Addressing the Forum, Papoulias recalled that Greece has drafted and was implementing programmes for development cooperation with the countries of SE Europe and was also "contributing to the progress and economic growth of the region through the Greek Plan for the Reconstruction of the Balkans".

    He also stressed that Greece-based entrepreneurs were amongst the first to start up activities in Romania some 15 years ago, because "they believed in the abilities of the Romanian people and sought opportunities".

    Papoulias also described as significant the fact that prominent Greek businesspeople have entered the Romanian market, stressing that "this constitutes the best example of the respect and immense confidence the Greek business world has in the Romanian economy".

    Romania today is one of Greece's most significant trade partners, and vice-versa, while bilateral trade ties are estimated at nearly one billion euros, which Papoulias said could be improved now that Romania is an EU member-state.

    Greece ranks among the three biggest foreign investors in Romania, with invested capital exceeding three billion euros, whereas those investments have resulted in the creation of tens of thousands of jobs.

    At present, seven Greek banks are active in Romania and, via a network of 270 branches, provide employment for 6,000 people, Papoulias continued. He also noted the equally significant presence of Greek construction companies that have undertaken major projects in Romania.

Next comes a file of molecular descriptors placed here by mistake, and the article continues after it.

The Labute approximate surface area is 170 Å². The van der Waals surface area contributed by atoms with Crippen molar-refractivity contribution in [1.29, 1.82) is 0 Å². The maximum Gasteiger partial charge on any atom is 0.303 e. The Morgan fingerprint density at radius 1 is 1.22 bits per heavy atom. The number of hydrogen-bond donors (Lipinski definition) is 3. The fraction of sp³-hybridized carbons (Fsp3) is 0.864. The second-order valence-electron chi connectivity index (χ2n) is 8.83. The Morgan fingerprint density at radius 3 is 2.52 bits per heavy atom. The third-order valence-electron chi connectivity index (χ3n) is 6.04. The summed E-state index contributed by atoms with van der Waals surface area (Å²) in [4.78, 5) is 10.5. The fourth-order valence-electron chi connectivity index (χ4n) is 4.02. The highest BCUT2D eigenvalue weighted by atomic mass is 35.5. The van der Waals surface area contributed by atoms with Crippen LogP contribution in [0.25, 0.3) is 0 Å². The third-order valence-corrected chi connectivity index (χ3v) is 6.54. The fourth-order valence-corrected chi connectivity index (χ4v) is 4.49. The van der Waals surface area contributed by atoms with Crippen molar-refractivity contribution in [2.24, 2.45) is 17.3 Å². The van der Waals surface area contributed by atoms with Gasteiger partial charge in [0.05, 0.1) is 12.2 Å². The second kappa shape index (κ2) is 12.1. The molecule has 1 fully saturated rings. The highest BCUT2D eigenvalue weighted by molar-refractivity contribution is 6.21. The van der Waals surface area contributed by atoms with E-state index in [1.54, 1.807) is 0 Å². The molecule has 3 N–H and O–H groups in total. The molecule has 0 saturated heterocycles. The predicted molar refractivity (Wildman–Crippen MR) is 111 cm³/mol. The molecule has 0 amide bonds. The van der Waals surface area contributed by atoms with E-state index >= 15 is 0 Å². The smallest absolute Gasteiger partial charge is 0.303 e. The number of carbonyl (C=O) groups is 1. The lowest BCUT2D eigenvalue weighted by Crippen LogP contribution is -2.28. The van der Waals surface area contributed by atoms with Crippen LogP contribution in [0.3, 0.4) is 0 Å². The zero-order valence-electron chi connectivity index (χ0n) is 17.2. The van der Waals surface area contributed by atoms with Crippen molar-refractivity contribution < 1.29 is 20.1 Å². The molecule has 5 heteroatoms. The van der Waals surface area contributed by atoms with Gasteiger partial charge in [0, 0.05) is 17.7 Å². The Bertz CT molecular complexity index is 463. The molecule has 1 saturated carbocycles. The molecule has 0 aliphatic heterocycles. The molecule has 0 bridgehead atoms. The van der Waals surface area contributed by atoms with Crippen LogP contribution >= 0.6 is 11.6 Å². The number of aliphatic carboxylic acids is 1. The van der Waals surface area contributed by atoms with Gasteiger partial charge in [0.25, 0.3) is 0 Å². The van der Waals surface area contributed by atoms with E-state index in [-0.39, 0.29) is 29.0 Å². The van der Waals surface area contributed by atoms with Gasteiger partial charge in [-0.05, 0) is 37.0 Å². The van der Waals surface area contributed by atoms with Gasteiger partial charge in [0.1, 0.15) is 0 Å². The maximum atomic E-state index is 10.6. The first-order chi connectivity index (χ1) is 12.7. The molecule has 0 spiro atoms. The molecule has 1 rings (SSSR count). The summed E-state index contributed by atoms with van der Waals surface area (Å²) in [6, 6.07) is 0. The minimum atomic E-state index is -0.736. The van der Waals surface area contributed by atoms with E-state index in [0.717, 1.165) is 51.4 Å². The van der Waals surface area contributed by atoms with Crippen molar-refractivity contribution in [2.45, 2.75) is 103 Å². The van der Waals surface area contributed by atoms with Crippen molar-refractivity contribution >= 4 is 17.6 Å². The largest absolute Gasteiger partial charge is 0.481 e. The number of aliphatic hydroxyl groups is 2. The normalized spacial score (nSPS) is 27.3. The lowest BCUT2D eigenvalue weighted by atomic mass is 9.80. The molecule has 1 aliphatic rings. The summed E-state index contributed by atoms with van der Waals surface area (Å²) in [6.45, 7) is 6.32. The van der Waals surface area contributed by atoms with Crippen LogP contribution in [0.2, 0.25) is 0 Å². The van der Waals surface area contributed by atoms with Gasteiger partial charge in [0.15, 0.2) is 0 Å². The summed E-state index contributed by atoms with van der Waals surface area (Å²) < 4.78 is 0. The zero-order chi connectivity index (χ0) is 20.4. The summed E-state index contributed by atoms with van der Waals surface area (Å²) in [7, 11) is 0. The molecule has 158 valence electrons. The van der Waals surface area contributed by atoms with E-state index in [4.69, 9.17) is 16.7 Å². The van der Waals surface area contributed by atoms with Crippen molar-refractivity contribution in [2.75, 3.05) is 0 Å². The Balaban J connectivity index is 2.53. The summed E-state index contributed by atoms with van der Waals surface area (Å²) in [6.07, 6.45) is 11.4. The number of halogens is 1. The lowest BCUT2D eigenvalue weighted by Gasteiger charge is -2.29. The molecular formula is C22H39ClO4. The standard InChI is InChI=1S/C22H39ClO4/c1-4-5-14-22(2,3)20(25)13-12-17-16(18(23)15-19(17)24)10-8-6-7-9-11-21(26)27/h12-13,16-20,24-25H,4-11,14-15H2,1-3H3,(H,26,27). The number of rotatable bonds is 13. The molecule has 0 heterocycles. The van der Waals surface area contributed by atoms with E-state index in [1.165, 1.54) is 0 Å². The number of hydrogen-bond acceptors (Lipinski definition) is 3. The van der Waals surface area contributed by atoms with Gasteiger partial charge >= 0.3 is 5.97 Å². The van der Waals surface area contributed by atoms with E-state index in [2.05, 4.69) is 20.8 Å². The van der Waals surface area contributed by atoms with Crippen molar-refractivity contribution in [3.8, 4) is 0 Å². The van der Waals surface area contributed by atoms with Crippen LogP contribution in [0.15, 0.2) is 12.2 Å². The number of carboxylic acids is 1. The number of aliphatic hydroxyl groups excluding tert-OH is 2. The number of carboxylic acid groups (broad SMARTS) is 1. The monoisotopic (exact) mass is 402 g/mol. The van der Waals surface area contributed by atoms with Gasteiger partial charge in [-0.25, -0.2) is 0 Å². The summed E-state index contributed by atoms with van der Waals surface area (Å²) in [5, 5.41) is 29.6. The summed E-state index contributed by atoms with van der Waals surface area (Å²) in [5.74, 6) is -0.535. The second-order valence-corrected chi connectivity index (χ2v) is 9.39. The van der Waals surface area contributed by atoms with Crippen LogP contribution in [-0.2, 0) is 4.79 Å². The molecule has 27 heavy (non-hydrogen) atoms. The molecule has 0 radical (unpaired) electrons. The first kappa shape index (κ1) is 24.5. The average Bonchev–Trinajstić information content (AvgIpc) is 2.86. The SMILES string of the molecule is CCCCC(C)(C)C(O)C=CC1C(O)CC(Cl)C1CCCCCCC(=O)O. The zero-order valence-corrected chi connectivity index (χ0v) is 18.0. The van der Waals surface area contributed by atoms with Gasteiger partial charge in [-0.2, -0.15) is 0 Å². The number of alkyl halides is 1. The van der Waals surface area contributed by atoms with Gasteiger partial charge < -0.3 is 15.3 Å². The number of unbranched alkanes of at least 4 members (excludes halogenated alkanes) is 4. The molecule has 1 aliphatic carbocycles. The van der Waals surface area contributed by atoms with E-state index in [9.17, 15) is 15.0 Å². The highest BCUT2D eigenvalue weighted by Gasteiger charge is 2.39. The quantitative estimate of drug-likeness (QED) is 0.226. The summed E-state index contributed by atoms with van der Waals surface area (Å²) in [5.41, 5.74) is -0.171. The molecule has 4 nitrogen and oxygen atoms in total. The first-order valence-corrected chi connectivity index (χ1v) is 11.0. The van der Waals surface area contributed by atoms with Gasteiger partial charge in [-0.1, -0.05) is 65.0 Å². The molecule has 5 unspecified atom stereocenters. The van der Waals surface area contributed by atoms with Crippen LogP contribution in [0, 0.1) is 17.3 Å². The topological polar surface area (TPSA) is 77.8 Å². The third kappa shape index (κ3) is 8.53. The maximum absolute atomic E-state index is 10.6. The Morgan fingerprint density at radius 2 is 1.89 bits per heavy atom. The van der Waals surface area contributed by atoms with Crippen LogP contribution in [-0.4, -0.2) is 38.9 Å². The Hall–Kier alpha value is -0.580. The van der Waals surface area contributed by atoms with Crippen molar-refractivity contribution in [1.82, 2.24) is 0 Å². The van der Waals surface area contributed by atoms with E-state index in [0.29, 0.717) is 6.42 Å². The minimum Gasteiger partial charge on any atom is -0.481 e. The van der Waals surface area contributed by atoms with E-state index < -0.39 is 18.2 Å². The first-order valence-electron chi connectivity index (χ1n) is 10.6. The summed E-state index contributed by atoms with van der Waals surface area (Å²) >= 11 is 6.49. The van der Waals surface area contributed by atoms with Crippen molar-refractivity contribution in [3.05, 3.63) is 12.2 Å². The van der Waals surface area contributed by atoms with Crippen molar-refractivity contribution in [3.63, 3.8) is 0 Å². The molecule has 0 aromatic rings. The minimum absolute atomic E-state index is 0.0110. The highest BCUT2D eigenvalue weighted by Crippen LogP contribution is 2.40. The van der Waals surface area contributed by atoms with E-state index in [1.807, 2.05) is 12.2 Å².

Apart from his official talks with the Romanian prime minister and President Traian Basescu, Papoulias also paid courtesy visits to the 92-year-old Orthodox Patriarch of Romania, Theoktistos, and Bucharest Mayor Adrian Videanu.

    He was also due to meet with Romanian Senate president Nicolae Vacaroiu on Friday afternoon, before attending a concert by pianist Dora Bakopoulou and singer Elli Paspala, before departing on Friday evening for Athens.

    Later comments

    Speaking to Greek reporters at the end of his weeklong trip, Papoulias expressed satisfaction with results of his meetings, calling his tour "absolutely necessary" following the accession of Bulgaria and Romania into the European Union on Jan. 1., 2007.

    He also emphasised that Athens, Sofia and Bucharest, which now constitute the Union's unofficial "Balkan core", must increase efforts to achieve goals outlined in the "Thessaloniki Agenda", namely, the EU accession of other western Balkan states.